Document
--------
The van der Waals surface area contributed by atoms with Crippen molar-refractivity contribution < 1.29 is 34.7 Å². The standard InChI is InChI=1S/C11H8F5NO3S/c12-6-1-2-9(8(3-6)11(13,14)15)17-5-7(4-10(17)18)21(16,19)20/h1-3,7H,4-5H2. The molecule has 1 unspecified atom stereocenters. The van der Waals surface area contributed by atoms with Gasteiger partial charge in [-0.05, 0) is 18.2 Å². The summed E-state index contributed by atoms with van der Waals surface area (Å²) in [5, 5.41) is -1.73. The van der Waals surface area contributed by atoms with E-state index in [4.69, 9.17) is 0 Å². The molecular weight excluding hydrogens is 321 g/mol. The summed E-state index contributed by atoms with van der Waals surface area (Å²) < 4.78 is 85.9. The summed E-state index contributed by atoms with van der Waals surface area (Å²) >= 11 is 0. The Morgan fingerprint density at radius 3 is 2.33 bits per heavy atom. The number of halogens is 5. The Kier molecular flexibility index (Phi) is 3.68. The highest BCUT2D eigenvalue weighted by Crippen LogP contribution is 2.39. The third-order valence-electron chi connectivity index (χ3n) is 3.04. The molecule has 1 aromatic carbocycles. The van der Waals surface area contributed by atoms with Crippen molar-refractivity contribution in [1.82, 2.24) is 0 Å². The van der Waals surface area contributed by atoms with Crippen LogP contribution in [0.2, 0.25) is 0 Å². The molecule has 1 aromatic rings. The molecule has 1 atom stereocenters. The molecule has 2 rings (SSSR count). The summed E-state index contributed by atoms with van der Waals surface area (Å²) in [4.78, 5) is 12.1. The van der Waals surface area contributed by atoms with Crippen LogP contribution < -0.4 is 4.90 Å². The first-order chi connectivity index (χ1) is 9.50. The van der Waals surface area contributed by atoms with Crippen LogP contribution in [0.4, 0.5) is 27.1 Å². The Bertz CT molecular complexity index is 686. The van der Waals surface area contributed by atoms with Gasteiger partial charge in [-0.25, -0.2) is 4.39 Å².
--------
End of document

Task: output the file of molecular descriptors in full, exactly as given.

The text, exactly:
The van der Waals surface area contributed by atoms with Crippen molar-refractivity contribution < 1.29 is 34.7 Å². The standard InChI is InChI=1S/C11H8F5NO3S/c12-6-1-2-9(8(3-6)11(13,14)15)17-5-7(4-10(17)18)21(16,19)20/h1-3,7H,4-5H2. The molecule has 1 unspecified atom stereocenters. The van der Waals surface area contributed by atoms with Gasteiger partial charge in [-0.05, 0) is 18.2 Å². The summed E-state index contributed by atoms with van der Waals surface area (Å²) in [5, 5.41) is -1.73. The van der Waals surface area contributed by atoms with E-state index in [4.69, 9.17) is 0 Å². The molecular weight excluding hydrogens is 321 g/mol. The summed E-state index contributed by atoms with van der Waals surface area (Å²) < 4.78 is 85.9. The summed E-state index contributed by atoms with van der Waals surface area (Å²) >= 11 is 0. The Morgan fingerprint density at radius 3 is 2.33 bits per heavy atom. The number of halogens is 5. The Kier molecular flexibility index (Phi) is 3.68. The highest BCUT2D eigenvalue weighted by Crippen LogP contribution is 2.39. The third-order valence-electron chi connectivity index (χ3n) is 3.04. The molecule has 1 aromatic carbocycles. The van der Waals surface area contributed by atoms with Crippen molar-refractivity contribution in [1.82, 2.24) is 0 Å². The van der Waals surface area contributed by atoms with Crippen LogP contribution in [0.2, 0.25) is 0 Å². The molecule has 1 aromatic rings. The molecule has 1 atom stereocenters. The molecule has 2 rings (SSSR count). The summed E-state index contributed by atoms with van der Waals surface area (Å²) in [4.78, 5) is 12.1. The van der Waals surface area contributed by atoms with Crippen LogP contribution < -0.4 is 4.90 Å². The first-order chi connectivity index (χ1) is 9.50. The van der Waals surface area contributed by atoms with Crippen LogP contribution in [0.4, 0.5) is 27.1 Å². The Bertz CT molecular complexity index is 686. The van der Waals surface area contributed by atoms with Gasteiger partial charge in [-0.25, -0.2) is 4.39 Å².